Autism Speaks Hails House Approval of Bill Renewing Combating Autism Act for Another Three Years
NEW YORK, N.Y. (September 20, 2011) Autism Speaks, the nations largest autism science and advocacy organization, hailed todays voice vote by the U.S. House of Representatives approving the Combating Autism Reauthorization Act, and urged the Senate to quickly complete congressional action on the bill and send it to President Obama.
The legislation would renew the 2006 Combating Autism Act, which expires September 30, renewing the federal governments commitment to fund autism research and treatment for another three years. The bill would sustain federal funding at current levels, authorizing $693 million for research and treatment for autism and related disorders.
Autism Speaks thanks Reps. Chris Smith (R-NJ) and Mike Doyle (D-PA) for their leadership in assuring a strong federal response to autism, which now affects 1 in every 110 childrenincluding 1 in 70 boys, said Autism Speaks co-founder Bob Wright. Autism has been declared a public health emergencydoing nothing is not an option.
Action on the bill moves to the Senate where the measure cleared the Health, Education, Labor and Pensions Committee on Sept. 7 by unanimous vote. President Obama has pledged to sign a bill reauthorizing the CAA this year. The CDC has determined that the incidence of autism in America has jumped to 1 in 110 children, and 1 in every 70 boys.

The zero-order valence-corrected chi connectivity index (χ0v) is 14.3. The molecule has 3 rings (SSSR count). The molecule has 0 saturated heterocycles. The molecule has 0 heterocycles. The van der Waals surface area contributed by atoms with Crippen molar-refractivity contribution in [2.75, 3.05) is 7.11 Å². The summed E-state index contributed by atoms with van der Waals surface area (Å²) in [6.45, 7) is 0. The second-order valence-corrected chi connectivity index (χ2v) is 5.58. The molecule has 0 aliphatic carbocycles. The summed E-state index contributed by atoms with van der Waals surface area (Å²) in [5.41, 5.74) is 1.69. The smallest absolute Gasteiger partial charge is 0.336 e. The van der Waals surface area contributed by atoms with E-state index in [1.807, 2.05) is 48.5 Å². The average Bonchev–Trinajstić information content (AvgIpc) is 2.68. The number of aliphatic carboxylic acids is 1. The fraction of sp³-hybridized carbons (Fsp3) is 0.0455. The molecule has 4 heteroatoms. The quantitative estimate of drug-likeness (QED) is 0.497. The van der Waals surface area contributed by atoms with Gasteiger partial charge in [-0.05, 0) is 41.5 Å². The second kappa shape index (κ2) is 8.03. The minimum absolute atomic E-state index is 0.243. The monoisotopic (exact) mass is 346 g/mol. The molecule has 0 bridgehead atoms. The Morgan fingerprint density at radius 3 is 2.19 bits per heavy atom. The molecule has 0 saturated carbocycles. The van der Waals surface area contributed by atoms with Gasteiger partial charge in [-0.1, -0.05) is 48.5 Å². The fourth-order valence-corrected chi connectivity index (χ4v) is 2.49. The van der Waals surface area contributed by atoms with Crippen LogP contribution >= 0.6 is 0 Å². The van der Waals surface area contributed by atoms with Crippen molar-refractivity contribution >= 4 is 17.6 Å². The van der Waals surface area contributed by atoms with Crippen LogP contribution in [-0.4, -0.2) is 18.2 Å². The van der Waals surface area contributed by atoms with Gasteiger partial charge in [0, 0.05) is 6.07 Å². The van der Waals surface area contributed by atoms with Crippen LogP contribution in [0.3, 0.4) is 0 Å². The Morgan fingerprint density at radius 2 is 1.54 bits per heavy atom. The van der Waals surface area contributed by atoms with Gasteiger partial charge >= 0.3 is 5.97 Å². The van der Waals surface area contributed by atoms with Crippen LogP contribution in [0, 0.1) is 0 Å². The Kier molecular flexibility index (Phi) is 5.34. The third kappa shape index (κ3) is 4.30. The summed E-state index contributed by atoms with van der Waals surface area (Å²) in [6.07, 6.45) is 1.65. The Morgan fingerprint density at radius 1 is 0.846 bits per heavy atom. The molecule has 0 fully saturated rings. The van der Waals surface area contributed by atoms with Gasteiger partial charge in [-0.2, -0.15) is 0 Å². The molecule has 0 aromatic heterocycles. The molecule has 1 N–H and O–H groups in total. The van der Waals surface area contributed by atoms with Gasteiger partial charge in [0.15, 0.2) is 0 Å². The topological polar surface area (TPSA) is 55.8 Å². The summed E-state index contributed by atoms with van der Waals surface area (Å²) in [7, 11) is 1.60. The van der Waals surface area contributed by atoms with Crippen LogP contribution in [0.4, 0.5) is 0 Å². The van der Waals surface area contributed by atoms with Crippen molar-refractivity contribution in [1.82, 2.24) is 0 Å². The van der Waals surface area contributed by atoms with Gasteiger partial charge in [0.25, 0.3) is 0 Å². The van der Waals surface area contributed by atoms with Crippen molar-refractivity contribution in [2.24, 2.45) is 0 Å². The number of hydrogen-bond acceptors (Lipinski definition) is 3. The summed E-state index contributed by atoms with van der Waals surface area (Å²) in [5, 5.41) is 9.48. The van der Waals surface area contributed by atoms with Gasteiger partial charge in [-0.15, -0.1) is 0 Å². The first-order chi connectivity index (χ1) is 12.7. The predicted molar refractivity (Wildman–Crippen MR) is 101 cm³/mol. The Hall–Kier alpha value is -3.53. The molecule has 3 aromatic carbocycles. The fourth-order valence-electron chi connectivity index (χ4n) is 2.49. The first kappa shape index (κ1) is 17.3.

CARA would authorize a total of $693 million on continued biomedical and treatment research on autism and require further development of an overall strategic plan for the intensification, expansion and better coordination of federal efforts designed to help persons with autism and their families. The fight for CARA in the Senate has been led by Senators Robert Menendez (D-NJ) and Mike Enzi (R-WY).
The Combating Autism Act of 2006 was signed into law on December 19, 2006 by President George Bush following a nearly unanimous Congressional vote. The CAA made a clear statement by the U.S. government on the public health emergency posed by the growing prevalence of ASDs, and the lack of adequate research, effective treatments, and services to address this urgent and growing crisis.